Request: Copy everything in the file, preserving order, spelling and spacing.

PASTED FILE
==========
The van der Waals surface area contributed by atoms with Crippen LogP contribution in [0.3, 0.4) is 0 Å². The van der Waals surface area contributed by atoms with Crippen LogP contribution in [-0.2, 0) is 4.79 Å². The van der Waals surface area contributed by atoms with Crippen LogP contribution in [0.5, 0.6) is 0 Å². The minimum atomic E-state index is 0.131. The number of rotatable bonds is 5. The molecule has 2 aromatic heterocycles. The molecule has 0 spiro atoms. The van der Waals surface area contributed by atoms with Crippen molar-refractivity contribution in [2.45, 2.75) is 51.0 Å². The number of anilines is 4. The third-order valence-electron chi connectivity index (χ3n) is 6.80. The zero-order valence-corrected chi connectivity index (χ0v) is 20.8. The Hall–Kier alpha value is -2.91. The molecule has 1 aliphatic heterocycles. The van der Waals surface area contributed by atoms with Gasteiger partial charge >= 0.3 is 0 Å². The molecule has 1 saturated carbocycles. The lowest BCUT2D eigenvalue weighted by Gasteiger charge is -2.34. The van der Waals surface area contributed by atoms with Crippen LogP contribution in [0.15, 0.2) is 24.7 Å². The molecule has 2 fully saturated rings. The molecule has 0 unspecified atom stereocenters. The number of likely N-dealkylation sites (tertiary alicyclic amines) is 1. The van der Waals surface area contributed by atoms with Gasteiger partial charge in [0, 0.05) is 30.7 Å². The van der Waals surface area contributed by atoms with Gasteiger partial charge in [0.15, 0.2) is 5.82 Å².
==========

The van der Waals surface area contributed by atoms with Crippen LogP contribution in [0.3, 0.4) is 0 Å². The van der Waals surface area contributed by atoms with Crippen LogP contribution in [-0.2, 0) is 4.79 Å². The van der Waals surface area contributed by atoms with Crippen LogP contribution in [0.5, 0.6) is 0 Å². The minimum atomic E-state index is 0.131. The number of rotatable bonds is 5. The molecule has 2 aromatic heterocycles. The molecule has 0 spiro atoms. The van der Waals surface area contributed by atoms with Crippen molar-refractivity contribution in [2.45, 2.75) is 51.0 Å². The number of anilines is 4. The third-order valence-electron chi connectivity index (χ3n) is 6.80. The zero-order valence-corrected chi connectivity index (χ0v) is 20.8. The Hall–Kier alpha value is -2.91. The molecule has 1 aliphatic heterocycles. The van der Waals surface area contributed by atoms with Gasteiger partial charge >= 0.3 is 0 Å². The molecule has 1 saturated carbocycles. The lowest BCUT2D eigenvalue weighted by Gasteiger charge is -2.34. The van der Waals surface area contributed by atoms with Crippen LogP contribution in [0.15, 0.2) is 24.7 Å². The molecule has 2 fully saturated rings. The molecule has 0 unspecified atom stereocenters. The number of likely N-dealkylation sites (tertiary alicyclic amines) is 1. The van der Waals surface area contributed by atoms with Gasteiger partial charge in [0, 0.05) is 30.7 Å². The van der Waals surface area contributed by atoms with Gasteiger partial charge in [0.15, 0.2) is 5.82 Å².